The Chronicle


After lockdown, this latest adaptation of The Secret Garden is a timely reminder to appreciate the great outdoors



PUBLISHED as a novel in 1911, Frances Hodgson Burnett’s The Secret Garden has fertilised myriad adaptation­s on the big and small screens including a 1993 film starring Dame Maggie Smith as housekeepe­r Mrs Medlock.

For this latest incarnatio­n tended by director Marc Munden, screenwrit­er Jack Thorne elegantly updates the book’s setting from the turn of the 20th century to the aftermath of the Second World War.

He tinkers with the final chapter but there are no concession­s to soften the unsympathe­tic heroine, which is a persistent thorn in the side of this visually appealing display.

From the moment she arrives in windswept Yorkshire, 10-year-old Mary Lennox is an insufferab­le and thoroughly unlikeable brat.

When the time comes to redeem the lead character and facilitate a climatic reconcilia­tion, the divide between the audience and Mary is unbridgeab­le despite the sterling efforts of young actor Dixie Egerickx to win us over.

Gorgeous production design thaws some of the persistent emotional frost, captured in rich hues by cinematogr­apher Lol Crawley, who takes us on a vicarious escape to the country with picture postcard tableaux of flora and fauna in sunbathed harmony.

On the eve of Partition in 1947 India, Mary (Egerickx) loses her pampering parents to the ravages of cholera.

The spoilt orphan is sent to live with an uncle she has never met, Archibald Craven (Colin Firth), in his mouldering country pile on the wind-swept Yorkshire Moors.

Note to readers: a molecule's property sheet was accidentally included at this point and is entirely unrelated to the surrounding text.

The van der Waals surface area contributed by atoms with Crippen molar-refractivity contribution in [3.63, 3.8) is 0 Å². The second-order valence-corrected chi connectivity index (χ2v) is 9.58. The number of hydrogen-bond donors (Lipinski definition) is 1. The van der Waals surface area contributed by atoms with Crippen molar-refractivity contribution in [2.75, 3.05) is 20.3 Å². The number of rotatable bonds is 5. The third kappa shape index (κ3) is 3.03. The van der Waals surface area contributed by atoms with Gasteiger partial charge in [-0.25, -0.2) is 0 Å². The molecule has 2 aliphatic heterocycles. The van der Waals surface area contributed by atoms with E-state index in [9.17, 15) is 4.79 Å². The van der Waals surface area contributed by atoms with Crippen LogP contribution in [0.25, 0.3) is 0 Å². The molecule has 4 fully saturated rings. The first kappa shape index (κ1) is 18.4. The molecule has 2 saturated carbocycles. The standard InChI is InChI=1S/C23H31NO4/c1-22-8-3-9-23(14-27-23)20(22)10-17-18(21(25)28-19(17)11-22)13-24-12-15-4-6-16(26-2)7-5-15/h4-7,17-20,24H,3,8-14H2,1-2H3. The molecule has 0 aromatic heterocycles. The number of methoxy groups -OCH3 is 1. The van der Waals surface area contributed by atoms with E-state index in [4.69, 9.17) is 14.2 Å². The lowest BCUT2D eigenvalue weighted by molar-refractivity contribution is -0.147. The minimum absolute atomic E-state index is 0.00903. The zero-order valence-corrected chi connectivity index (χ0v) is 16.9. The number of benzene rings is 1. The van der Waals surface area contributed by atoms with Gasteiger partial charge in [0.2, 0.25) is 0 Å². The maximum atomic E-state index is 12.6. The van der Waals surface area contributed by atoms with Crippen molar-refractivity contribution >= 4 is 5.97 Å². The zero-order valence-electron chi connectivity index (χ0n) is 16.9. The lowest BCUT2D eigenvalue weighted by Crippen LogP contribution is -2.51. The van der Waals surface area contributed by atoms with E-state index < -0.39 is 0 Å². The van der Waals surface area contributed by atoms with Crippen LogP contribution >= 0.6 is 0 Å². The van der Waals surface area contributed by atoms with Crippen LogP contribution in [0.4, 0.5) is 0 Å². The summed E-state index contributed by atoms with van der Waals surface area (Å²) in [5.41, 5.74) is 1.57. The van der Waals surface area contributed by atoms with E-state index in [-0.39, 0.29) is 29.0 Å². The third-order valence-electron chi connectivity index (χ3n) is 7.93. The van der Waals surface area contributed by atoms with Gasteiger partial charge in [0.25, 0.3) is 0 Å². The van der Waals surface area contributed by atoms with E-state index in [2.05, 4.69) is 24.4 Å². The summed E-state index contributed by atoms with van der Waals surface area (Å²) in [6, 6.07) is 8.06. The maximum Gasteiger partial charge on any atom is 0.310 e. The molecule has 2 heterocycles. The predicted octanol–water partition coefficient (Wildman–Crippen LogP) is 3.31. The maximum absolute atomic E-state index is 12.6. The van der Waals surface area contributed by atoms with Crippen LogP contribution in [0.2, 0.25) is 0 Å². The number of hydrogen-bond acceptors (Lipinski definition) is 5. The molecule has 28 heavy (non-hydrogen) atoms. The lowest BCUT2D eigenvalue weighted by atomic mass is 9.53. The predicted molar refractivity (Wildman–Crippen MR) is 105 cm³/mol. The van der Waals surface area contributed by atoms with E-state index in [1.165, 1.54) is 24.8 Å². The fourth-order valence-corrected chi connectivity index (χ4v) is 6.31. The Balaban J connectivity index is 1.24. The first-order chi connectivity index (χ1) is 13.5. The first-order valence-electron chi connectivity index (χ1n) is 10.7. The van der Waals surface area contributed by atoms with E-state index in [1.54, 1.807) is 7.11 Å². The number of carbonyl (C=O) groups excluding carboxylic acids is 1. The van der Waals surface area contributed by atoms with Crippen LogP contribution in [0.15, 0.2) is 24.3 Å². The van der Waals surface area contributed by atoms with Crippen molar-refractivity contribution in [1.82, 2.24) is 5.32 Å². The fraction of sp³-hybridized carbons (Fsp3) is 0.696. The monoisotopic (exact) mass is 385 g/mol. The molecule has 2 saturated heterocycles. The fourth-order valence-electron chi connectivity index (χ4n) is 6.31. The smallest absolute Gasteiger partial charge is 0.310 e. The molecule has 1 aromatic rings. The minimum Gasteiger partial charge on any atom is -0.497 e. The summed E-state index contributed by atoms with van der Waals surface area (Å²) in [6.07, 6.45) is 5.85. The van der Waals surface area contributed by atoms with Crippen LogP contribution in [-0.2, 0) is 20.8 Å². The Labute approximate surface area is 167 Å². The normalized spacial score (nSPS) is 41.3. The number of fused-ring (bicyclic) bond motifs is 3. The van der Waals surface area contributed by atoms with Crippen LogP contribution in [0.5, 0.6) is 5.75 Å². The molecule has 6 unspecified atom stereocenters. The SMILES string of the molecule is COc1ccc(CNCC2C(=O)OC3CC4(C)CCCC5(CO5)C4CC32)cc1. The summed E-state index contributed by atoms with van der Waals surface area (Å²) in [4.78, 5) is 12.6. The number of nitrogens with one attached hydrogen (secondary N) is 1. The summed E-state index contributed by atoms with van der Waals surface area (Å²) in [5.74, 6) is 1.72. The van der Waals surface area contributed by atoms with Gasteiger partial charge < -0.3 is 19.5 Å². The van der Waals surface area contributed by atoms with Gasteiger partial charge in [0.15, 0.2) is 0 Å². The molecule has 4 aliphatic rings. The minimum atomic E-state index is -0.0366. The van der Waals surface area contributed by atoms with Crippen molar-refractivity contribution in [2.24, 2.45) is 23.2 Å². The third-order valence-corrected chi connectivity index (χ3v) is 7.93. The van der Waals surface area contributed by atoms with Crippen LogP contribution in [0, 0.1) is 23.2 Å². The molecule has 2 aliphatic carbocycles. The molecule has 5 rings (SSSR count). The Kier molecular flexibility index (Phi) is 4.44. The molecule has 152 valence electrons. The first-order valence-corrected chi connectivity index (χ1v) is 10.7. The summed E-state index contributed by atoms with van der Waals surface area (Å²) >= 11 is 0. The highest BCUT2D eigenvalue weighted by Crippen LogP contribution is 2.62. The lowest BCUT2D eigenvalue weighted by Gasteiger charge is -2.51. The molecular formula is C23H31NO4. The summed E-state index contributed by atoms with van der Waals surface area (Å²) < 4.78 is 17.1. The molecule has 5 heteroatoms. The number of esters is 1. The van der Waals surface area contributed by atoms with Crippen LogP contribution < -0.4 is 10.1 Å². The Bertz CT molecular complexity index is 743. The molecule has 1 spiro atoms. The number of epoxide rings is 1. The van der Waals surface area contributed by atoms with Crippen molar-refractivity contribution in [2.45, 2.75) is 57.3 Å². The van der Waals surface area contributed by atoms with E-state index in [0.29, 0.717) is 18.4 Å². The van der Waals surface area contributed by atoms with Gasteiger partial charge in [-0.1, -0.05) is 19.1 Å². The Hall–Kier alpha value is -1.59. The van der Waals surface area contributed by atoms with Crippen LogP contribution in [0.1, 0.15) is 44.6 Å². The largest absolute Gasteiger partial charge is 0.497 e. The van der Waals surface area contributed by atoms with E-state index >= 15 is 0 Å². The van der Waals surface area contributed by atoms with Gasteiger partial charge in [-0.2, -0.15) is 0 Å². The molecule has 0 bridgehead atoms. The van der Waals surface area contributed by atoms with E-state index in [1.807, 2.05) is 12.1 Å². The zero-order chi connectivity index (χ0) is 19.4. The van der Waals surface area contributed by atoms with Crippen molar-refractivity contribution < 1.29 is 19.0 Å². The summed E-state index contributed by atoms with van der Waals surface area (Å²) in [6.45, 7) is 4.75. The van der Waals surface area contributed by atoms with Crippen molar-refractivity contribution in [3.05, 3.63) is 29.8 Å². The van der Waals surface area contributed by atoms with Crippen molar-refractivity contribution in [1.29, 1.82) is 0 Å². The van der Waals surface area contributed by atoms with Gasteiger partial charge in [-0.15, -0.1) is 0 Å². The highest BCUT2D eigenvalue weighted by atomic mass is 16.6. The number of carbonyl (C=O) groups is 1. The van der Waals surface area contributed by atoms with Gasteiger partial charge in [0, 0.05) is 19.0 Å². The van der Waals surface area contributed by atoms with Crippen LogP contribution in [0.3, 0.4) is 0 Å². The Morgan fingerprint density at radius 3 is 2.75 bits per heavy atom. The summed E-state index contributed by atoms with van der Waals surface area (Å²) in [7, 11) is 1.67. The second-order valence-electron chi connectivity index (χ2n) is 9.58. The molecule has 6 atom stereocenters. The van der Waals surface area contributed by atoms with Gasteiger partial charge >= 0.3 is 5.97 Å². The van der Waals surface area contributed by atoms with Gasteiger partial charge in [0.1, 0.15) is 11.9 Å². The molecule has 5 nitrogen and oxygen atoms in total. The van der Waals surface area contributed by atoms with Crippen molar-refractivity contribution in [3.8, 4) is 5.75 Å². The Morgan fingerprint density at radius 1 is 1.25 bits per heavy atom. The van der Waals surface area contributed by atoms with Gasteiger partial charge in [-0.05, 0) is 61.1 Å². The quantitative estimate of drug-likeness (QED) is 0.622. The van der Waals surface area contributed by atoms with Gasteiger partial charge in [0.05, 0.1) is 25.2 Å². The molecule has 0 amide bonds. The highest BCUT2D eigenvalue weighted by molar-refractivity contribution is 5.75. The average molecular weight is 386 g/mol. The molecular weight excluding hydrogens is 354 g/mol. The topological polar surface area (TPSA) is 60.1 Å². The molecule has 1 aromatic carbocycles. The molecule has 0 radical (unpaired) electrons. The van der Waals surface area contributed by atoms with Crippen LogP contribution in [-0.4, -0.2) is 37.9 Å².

Purse-lipped housekeepe­r Mrs Medlock ( Julie Walters) welcomes Mary – “No exploring, no playing about!” – before entrusting the child to kind-natured maid Martha (Isis Davis).

The servant refuses to indulge Mary’s self-centred whims and the girl begrudging­ly dresses herself before she explores the labyrinthi­ne corridors of Misselthwa­ite Manor.

Naturally, Mary ignores Mrs Medlock’s stern instructio­ns and in one of the bedrooms, she encounters a sickly, bedridden boy named Colin (Edan Hayhurst).

He yearns to escape the confines of his chamber and Mary orchestrat­es a visit to her special place: a walled garden close to the house where plants bask lazily in the sun and tiny animals frolic with carefree abandon.

Martha’s younger brother Dickon (Amir Wilson) helps Mary to enact her plan.

The verdant idyll is a tonic and Colin slowly builds strength in his legs to abandon his wheelchair.

The Secret Garden is pure escapism at a time when many of us are consigned to the depressing­ly familiar four walls of our homes.

Egerickx captures the unwavering pluck of her pint-sized rebel while Walters and Firth maximise impact with limited screen time.

Stunning garden locations throughout Cornwall, Conwy, Dorset, Gloucester­shire, Somerset, Yorkshire and West London seduce our eyes, compensati­ng for the script’s meagre harvest for our hearts.

In cinemas and streaming exclusivel­y on Sky Cinema.

 ??  ?? Dixie Egerickx as Mary (left) and below with Colin Firth as Archibald Craven and Julie Walters as Mrs Medlock
Dixie Egerickx as Mary (left) and below with Colin Firth as Archibald Craven and Julie Walters as Mrs Medlock
 ??  ?? Mary, Colin (Edan Hayhurst) and Dickon (Amir Wilson)
Mary, Colin (Edan Hayhurst) and Dickon (Amir Wilson)

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